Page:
The Ministry of Finance has reported that in 2013 the federal budget printed a marginal deficit of 0.5% of GDP, or RUB 311bn. This is less than the original plan (of 3 December 2012) of a deficit at 0.8% and the 0.7% in the amended law of 2 December 2013. However, it is close to our expectation of a 0.4% deficit.
Meanwhile, the non-oil budget deficit edged down a bit to 10.1% of GDP. In the last week of December, MinFin’s account in the CBR shrank RUB 1.5tn to RUB 6.6tn.
Russian budget figures typically end up better than expected due to MinFin’s conservative planning (planned budget expenditures are usually 1.0-1.5% higher than actually spent). In 2013, better than expected oil and gas revenues offset disappointing non-oil and gas revenues.
Also, the bulk of the catch up came, as usual, in December, when spending increased 2.2 times MoM to RUB 2.2tn. This seasonality, nevertheless, softened last year and we believe MinFin will continue to smooth it further. As a result, the monthly budget recorded its largest deficit in 2013: RUB 953bn in December. This pattern had a positive influence on liquidity: RUONIA slid 90bp in late 2013/early 2014. The impact, however, was milder than usual as MinFin decided not to roll over the bulk of the deposits through the year end.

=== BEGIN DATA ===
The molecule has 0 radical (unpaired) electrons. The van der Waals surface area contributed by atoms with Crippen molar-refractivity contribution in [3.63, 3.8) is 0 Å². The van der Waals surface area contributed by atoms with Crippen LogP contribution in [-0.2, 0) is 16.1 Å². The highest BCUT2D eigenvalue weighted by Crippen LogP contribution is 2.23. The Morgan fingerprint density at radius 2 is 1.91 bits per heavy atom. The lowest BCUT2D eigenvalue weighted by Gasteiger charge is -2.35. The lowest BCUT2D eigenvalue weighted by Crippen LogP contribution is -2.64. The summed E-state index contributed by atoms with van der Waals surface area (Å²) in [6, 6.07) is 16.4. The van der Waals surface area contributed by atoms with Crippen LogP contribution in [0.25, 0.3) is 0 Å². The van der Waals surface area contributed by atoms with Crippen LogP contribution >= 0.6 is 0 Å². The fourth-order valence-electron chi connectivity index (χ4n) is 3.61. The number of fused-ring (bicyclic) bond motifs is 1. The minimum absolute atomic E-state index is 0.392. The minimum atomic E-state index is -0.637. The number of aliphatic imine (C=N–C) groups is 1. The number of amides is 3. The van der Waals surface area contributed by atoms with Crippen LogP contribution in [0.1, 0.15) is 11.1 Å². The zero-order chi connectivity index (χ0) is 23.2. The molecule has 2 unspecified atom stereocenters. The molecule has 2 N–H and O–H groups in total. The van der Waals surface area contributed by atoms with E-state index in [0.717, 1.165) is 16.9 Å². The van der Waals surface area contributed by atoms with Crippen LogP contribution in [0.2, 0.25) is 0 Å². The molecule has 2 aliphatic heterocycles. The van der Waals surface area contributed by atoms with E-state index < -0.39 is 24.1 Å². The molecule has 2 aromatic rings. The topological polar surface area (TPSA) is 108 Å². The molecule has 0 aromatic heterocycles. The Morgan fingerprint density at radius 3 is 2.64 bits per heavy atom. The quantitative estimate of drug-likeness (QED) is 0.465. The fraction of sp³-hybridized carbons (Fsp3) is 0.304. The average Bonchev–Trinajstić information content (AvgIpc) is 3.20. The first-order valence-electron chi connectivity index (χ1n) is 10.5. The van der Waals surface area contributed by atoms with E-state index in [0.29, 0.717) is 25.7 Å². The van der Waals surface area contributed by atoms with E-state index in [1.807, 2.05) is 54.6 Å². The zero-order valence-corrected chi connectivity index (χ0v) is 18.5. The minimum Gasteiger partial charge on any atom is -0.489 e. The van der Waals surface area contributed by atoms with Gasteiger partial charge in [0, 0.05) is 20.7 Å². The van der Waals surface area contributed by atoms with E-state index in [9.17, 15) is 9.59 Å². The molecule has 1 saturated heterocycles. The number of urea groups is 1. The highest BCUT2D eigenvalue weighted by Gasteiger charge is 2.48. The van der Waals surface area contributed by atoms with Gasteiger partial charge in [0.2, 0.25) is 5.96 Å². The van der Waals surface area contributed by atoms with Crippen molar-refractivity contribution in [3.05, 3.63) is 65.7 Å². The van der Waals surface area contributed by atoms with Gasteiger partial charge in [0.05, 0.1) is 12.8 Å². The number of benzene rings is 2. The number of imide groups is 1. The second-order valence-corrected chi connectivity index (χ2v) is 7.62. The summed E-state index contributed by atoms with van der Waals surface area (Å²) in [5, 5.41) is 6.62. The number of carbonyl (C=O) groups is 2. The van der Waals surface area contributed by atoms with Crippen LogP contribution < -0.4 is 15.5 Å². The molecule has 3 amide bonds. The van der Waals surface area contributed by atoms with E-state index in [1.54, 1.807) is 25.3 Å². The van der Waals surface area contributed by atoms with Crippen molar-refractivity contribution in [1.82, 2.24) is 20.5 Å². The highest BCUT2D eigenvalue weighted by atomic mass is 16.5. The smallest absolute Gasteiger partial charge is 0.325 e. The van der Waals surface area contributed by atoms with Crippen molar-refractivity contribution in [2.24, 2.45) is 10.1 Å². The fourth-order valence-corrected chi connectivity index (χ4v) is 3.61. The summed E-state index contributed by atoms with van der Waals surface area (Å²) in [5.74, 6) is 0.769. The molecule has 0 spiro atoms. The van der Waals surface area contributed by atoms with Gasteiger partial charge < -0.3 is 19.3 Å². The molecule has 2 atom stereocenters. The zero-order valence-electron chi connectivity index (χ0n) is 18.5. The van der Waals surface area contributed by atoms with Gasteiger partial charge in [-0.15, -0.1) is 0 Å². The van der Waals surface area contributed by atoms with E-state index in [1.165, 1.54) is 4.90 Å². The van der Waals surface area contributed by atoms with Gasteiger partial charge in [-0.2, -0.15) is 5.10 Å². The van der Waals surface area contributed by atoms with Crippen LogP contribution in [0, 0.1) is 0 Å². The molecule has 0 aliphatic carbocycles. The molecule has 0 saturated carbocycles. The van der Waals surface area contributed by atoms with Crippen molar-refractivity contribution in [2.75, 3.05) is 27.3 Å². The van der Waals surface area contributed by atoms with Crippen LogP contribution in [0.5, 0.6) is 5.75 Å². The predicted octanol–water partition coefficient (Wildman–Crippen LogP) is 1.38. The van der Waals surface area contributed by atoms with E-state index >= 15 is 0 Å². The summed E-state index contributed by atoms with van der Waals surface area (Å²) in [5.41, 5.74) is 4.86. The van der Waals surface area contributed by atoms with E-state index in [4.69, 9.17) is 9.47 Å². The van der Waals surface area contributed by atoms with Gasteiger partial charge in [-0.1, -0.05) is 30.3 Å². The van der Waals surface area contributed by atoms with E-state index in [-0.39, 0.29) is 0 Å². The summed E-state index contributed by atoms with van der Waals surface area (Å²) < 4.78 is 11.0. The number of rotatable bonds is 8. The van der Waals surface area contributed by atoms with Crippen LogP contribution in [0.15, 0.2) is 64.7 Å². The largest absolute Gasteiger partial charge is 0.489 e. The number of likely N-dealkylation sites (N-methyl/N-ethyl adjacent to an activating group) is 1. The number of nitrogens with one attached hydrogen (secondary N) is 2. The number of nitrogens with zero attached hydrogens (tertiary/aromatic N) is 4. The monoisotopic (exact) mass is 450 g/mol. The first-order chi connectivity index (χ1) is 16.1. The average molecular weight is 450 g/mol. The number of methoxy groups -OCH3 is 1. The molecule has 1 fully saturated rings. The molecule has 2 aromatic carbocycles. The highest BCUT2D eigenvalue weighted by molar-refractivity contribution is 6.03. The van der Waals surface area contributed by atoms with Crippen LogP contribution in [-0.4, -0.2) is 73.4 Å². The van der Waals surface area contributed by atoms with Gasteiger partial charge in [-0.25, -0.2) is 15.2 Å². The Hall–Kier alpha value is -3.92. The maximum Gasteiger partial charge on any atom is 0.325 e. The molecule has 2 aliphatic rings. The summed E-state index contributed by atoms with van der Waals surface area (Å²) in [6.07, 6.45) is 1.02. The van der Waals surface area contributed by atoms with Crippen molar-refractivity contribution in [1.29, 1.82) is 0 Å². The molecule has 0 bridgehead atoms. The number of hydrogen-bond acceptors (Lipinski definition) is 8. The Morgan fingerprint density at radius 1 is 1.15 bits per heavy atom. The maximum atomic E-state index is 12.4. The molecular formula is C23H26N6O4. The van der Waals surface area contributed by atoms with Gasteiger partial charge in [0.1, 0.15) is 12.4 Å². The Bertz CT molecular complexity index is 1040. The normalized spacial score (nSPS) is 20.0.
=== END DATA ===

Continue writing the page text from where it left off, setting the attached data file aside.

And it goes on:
Our base case has the federal budget delving further into deficit this year (we see -0.7% of GDP) as lower oil prices (USD 100/bbl of Brent) and stagnant economic growth continue to take their toll on revenue collection. Hence, debates on additional budget manoeuvre might intensify into the next budget cycle. Among other things, MinFin might want to employ a new wave of discussion about the retirement age to cut transfers to cover the PAYG funding gap. On the other side of the policy debate, we note that this will also be a challenging environment to reverse the temporary freeze on the pension system’s saving pillar.